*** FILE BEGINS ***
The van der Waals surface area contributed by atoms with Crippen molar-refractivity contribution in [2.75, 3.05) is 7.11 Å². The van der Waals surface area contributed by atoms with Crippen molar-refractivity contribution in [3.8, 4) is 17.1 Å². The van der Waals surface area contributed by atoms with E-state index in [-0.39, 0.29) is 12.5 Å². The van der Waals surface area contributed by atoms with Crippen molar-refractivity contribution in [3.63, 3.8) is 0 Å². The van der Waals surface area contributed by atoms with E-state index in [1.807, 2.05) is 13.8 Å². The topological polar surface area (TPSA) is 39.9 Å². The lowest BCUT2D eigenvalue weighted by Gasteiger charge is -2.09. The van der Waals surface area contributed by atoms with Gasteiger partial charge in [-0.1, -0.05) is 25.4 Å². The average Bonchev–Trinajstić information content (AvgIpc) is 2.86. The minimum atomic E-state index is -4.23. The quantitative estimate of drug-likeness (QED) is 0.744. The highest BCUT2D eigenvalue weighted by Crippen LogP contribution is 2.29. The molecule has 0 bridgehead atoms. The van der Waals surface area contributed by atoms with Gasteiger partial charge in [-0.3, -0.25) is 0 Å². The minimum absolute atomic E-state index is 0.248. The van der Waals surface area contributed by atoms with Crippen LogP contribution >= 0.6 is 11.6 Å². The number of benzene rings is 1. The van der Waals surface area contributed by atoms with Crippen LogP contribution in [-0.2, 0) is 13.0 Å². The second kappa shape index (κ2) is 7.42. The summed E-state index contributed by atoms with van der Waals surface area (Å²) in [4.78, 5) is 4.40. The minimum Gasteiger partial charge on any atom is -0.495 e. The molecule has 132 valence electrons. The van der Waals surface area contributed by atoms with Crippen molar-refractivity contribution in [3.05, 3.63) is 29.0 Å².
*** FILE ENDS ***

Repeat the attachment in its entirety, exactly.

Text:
The van der Waals surface area contributed by atoms with Crippen molar-refractivity contribution in [2.75, 3.05) is 7.11 Å². The van der Waals surface area contributed by atoms with Crippen molar-refractivity contribution in [3.8, 4) is 17.1 Å². The van der Waals surface area contributed by atoms with E-state index in [-0.39, 0.29) is 12.5 Å². The van der Waals surface area contributed by atoms with Crippen molar-refractivity contribution in [3.63, 3.8) is 0 Å². The van der Waals surface area contributed by atoms with E-state index in [1.807, 2.05) is 13.8 Å². The topological polar surface area (TPSA) is 39.9 Å². The lowest BCUT2D eigenvalue weighted by Gasteiger charge is -2.09. The van der Waals surface area contributed by atoms with Gasteiger partial charge in [-0.1, -0.05) is 25.4 Å². The average Bonchev–Trinajstić information content (AvgIpc) is 2.86. The minimum atomic E-state index is -4.23. The quantitative estimate of drug-likeness (QED) is 0.744. The highest BCUT2D eigenvalue weighted by Crippen LogP contribution is 2.29. The molecule has 0 bridgehead atoms. The van der Waals surface area contributed by atoms with Gasteiger partial charge in [-0.3, -0.25) is 0 Å². The minimum absolute atomic E-state index is 0.248. The van der Waals surface area contributed by atoms with Crippen LogP contribution >= 0.6 is 11.6 Å². The number of benzene rings is 1. The van der Waals surface area contributed by atoms with Crippen LogP contribution in [-0.2, 0) is 13.0 Å². The second kappa shape index (κ2) is 7.42. The summed E-state index contributed by atoms with van der Waals surface area (Å²) in [4.78, 5) is 4.40. The minimum Gasteiger partial charge on any atom is -0.495 e. The molecule has 132 valence electrons. The van der Waals surface area contributed by atoms with Crippen molar-refractivity contribution in [3.05, 3.63) is 29.0 Å².